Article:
2. Mom and Dad have a beloved cat (who also happens to be elderly). Recently the litter box began to stink — this, because Mom had to temporarily move to the rehabilitation center for physical therapy, and Dad, who has middle-stage Alzheimer’s, sometimes forgets. On the day of Mom’s departure, a member of the housekeeping staff — who was aware of Mom’s and Dad’s situation — made an effort during her regular visit to help Dad clean the box. This assistance continued another day. However, on the third day a supervisor told the housekeeper to stop: Cleaning cat litter boxes is not in her job description. Later, as the supervisor was informing the siblings of this facility “policy,” she made an offer. The housekeeper would resume litter-box cleaning (a) for a monthly fee of $87.00 (this on top of the hundreds of dollars Mom and Dad had to pay, prior to moving in, for the “privilege” of keeping their cat); (b) however, the housekeeper would not be able to provide this assistance on weekends. When, naturally, the siblings queried the supervisor, she blamed the cat. “It should be gotten rid of,” she said.

Elderly-care homes are regulated at the federal level by the U.S. Department of Health and Human Services and the Centers for Medicare and Medicaid Services. One wonders how diligently these agencies watchdog their fair-practice standards.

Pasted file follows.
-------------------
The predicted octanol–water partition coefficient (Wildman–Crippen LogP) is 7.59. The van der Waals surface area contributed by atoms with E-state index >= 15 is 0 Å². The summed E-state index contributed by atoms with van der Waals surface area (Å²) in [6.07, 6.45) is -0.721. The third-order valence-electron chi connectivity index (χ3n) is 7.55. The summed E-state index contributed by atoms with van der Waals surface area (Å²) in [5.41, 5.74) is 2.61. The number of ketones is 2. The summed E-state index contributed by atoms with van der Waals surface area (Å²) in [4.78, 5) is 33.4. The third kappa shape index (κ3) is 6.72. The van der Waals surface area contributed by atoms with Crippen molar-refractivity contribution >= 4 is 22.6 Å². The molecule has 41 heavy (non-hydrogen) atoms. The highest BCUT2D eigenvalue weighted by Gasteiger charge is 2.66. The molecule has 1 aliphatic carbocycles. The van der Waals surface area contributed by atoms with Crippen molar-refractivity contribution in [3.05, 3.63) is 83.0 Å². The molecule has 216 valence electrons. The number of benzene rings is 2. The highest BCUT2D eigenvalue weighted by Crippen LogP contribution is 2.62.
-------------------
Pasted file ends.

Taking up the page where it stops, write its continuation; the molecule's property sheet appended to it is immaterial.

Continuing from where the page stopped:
At the senior-living community where Mom and Dad reside, its website boasts telling quotations: “It’s the most wonderful job in the world” (employee) and “Everyone is so friendly here” (resident). Of course, one would hope that these sentiments are real, given not only that they exude care at an enterprise at which care is paramount, but also given that more and more senior citizens are moving to elderly-care homes, including the Baby Boomers (5% of Americans aged 65 years and older currently live in elderly-care homes; by 2020 this number will have more than doubled3). Yet one wonders whether these appraisals are authentic or rather products of some ad agency’s creative brainstorm. (A third quotation — “Seriously. Fun. Living.” — is also attributed to a resident. Seriously, who talks like this?)

For a senior citizen who no longer possesses the strength or mental facility to maintain his/her own home, transitioning to an elderly-care home presents a major emotional challenge that should not be exacerbated by careless caregivers. Yet sadly — especially to dreamers as I, who keep wishing for a more perfect society — for too many elderly-care givers, “care” is a state of the mind and heart of which they are ignorant, or about which they couldn’t care less.

Someday many of these caregivers may feel differently when it comes their time to seek elderly care.

To those fortunate for whom caring comes naturally and from good upbringing, this irony is palpable.

  1. National Center on Elder Abuse.
  2. Elder Mistreatment: Abuse, Neglect and Exploitation in an Aging America. 2003. Washington, DC: National Research Council Panel to Review Risk and Prevalence of Elder Abuse and Neglect.
  3. U.S. Bureau of the Census.